Another difference with state-of-the-art methods comes from the proposition of a multi-anatomical scale analysis of AD alterations. In contrast to previous methods which analyzed changes at a unique anatomical scale (i.e., cortical cortex, whole brain structures, hippocampus, or hippocampal subfields,…), we proposed combining whole brain structures parcellation with a representation of hippocampal subfields. This combination has resulted in performances competitive with state-of-the-art methods.

Finally, the comparison with state-of-the-art approaches using similar ADNI1 subset has shown that our multi-scale graph-based grading method obtains competitive results for both AD detection and prediction. The high performances of the methods proposed in basaia2018automated and lian2018hierarchical have to be moderated. First, it is unclear how (basaia2018automated, ) obtains high accuracy for AD detection since misdiagnosis of AD in ADNI dataset is around . Second, the excellent result of lian2018hierarchical for AD prediction mainly takes advantage of unbalanced results, after the accuracy is corrected (see Table 5), this approach obtains lower prediction performance.

5.5 Complementarity with cognitive tests

Finally, an analysis of the complementarity of our imaging-based method with scores resulting from cognitive assessments has been carried out. These experiments enabled the comparison of the performance of cognitive scores and our imaging biomarker for AD prediction.

First, the conducted experiments demonstrate that our graph-based grading approach using T1 weighted MRI obtains substantially better results for the prediction of AD than the single use of cognitive scores. Moreover, as shown in many works listed in Table 6 suk2015latent ; tong2017novel ; samper2019reproducible ; lee2019predicting , MRI-based biomarkers and cognitive assessments are complementary. Indeed, their combination improves classification performances. Thus, the combination of our graph-based grading technique and cognitive assessments demonstrates a great improvement in performance compared to the use of each method separately. This improvement is comparable to studies based on multimodality frameworks, which use more expensive biomarkers (e.g., PET, FDG-PET,…), are less reproducible (often due to sample storage issues), and are highly invasive (e.g., CSF).

6 Conclusion

Improved modeling of AD alterations is a great challenge that could lead to earlier predictions of conversion. Therefore, in this work, we developed a new method to better model AD signature. Our proposed method models the pattern of AD alterations by combining inter-subject similarity and intra-subject variability. The conducted experiments have shown the generic nature of our new framework. Consequently, we proposed a multi-anatomical scale graph-based grading method to combine the alterations at different anatomical scales. In addition, we conducted the first joint analysis of the hippocampus subfields and brain structure changes in the same framework. The results show state-of-the-art-performance, confirming the complementarity of hippocampal subfields and whole brain analysis, and the complementarity of inter-subject similarity and intra-subject variability.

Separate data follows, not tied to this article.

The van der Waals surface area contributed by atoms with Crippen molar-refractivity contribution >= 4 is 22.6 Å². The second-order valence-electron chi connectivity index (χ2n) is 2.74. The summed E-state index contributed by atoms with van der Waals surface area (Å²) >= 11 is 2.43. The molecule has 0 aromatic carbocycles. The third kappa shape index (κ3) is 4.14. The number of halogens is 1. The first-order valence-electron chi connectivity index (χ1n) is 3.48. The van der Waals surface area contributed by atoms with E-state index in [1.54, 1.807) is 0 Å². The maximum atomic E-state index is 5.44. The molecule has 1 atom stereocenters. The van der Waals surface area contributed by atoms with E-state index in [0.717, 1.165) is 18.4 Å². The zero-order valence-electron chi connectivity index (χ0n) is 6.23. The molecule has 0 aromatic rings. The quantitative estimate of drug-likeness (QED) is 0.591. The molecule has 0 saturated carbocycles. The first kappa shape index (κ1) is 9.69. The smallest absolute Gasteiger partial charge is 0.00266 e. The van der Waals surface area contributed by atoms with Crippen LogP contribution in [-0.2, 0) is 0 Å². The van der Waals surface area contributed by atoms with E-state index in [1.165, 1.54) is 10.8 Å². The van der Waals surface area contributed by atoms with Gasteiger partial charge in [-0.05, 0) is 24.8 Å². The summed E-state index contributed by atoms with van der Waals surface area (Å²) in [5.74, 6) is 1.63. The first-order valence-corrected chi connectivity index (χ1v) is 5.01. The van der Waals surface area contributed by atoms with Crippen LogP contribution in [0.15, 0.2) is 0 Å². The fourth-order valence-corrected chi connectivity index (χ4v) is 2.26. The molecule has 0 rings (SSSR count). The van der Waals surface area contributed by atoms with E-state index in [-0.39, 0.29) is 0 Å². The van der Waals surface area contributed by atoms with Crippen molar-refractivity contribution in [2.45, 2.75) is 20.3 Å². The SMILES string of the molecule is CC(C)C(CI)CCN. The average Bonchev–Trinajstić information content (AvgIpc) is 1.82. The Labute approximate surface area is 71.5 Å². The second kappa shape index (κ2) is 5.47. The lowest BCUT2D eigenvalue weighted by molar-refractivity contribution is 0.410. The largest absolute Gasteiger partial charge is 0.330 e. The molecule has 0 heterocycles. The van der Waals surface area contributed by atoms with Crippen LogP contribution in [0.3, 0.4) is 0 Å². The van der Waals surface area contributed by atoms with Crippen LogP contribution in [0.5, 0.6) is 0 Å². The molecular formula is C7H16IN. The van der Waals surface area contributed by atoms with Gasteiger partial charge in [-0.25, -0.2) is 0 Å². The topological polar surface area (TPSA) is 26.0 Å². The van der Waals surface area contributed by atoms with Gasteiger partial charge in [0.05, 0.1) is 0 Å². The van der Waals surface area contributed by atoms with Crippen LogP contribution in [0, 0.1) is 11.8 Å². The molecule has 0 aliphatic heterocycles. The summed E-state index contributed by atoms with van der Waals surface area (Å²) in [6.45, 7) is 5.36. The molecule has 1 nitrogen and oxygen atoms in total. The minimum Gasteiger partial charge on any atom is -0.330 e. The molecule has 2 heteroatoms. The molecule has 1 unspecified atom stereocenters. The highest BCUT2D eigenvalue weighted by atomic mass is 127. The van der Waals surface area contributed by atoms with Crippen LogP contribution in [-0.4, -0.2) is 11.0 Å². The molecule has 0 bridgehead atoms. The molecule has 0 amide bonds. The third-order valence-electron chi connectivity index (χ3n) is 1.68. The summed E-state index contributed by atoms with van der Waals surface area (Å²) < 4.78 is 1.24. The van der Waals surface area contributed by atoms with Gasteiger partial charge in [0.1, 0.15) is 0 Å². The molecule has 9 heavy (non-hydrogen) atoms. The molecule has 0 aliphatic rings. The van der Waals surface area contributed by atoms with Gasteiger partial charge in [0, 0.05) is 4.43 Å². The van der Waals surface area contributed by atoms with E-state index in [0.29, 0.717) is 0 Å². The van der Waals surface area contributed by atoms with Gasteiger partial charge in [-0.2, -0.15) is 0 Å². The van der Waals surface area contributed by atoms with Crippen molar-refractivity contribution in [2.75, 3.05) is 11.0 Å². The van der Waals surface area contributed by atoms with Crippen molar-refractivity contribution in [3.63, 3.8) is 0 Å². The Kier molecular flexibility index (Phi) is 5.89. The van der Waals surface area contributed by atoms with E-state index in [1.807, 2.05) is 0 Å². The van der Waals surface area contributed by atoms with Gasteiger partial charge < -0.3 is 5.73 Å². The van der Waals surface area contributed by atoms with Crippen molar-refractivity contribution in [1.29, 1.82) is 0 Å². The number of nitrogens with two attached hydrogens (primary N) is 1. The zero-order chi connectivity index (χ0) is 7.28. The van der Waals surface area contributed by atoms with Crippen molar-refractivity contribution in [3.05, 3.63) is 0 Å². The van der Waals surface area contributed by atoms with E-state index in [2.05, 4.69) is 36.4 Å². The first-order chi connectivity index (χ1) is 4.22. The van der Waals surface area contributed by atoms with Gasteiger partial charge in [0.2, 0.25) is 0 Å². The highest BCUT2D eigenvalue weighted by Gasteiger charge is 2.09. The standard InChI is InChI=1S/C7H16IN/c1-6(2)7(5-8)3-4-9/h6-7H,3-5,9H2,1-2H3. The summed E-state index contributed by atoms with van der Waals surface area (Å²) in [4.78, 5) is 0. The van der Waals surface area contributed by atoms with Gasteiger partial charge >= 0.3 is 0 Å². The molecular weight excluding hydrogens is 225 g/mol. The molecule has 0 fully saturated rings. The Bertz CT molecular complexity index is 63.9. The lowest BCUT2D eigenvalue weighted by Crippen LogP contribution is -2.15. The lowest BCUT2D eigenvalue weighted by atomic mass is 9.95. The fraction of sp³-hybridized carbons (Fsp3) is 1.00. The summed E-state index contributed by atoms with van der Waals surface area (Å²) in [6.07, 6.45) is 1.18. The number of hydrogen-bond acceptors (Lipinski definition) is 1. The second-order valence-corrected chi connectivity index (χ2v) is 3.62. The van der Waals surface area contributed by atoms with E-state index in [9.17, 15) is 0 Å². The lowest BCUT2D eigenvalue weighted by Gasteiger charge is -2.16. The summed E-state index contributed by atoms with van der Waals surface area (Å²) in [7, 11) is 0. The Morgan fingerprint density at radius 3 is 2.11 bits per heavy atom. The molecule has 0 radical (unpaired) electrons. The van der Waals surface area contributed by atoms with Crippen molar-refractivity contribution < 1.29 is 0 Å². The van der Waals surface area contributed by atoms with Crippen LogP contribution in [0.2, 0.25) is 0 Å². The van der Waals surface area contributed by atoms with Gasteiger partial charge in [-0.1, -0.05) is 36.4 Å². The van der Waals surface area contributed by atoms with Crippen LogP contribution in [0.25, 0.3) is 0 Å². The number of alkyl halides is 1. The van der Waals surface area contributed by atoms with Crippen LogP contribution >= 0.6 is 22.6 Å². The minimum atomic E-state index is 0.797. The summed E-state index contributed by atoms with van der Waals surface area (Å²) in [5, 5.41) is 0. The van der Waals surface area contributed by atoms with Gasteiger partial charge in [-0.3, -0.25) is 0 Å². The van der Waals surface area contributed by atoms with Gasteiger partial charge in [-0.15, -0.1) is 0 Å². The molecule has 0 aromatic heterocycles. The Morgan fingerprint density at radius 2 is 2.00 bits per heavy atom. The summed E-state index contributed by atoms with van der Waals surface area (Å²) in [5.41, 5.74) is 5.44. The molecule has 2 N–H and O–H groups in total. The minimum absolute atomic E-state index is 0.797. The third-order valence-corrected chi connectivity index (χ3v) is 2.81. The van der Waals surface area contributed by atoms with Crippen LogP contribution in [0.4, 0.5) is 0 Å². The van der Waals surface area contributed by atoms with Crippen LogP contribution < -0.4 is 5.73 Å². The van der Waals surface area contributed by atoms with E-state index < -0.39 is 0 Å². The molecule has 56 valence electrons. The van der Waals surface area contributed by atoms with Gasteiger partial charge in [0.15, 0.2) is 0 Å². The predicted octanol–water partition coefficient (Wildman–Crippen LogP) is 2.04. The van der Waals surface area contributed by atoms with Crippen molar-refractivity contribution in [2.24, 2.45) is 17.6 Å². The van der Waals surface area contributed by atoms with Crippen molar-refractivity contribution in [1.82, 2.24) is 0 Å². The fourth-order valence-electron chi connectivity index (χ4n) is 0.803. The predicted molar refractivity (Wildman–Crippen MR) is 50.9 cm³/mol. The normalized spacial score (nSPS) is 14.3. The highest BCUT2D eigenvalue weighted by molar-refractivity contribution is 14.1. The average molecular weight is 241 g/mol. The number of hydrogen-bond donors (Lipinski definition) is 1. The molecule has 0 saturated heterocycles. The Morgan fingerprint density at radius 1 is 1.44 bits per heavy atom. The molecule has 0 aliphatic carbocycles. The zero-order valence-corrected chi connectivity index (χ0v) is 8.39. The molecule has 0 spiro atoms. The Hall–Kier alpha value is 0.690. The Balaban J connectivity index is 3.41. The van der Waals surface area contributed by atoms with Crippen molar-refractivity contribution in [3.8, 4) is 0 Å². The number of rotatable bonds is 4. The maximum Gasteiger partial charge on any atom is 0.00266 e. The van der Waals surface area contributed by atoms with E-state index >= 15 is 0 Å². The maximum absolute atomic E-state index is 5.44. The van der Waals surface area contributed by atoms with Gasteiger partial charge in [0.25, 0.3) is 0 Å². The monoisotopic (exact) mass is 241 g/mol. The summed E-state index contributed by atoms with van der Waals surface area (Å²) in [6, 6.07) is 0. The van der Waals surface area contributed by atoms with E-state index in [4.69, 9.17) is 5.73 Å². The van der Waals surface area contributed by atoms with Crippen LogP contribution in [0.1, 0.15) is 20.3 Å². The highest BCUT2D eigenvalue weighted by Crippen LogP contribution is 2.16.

7 Acknowledgement

This work benefited from the support of the project DeepvolBrain of the French National Research Agency (ANR-18-CE45-0013). This study was achieved within the context of the Laboratory of Excellence TRAIL ANR-10-LABX-57 for the BigDataBrain project. Moreover, we thank the Investments for the future Program IdEx Bordeaux (ANR-10- IDEX- 03- 02, HL-MRI Project), Cluster of excellence CPU and the CNRS.

Data collection and sharing for this project was funded by the Alzheimer’s Disease Neuroimaging Initiative (ADNI) (National Institutes of Health Grant U01 AG024904) and by the National Institute on Aging, the National Institute of Biomedical Imaging and Bioengineering, and through generous contributions from the following: AbbVie, Alzheimer’s Biogen; Bristol-Myes Squibb Company; CereSpir, Inc.; Cogstate; Eisai Inc.; Elan Pharmaceuticals, Inc.; Eli Lilly and Company; EuroImmun; F. Hoffman-La Roche Ltd and its affiliated company Genentech, Inc.; Fujirebio; GE Healthcare; IXICO Ltd.; Janssen Pharmaceutical Research & Development LLC.; NeuroRx Research; Neurotrack Technologies; Novartis Pharmaceuticals Corporation; Pfizer Inc.; Piramal Imaging; Servier; Takeda Pharmaceutical providing funds to support ADNI clinical sites in Canada. Private sector contributions are facilitated by the Foundation for the National Institutes of Health ( The grantee organization is the Northern California Institute of Research and Education, and the study is coordinated by the Alzheimer’s Therapeutic Research Institute at the University of Southern California. ADNI data are disseminated by the Laboratory for Neuro Imaging at the University of Southern California.

8 Conflict of interest

The authors declare that the research was conducted in the absence of any commercial or financial relationships that could result as a potential conflict of interest.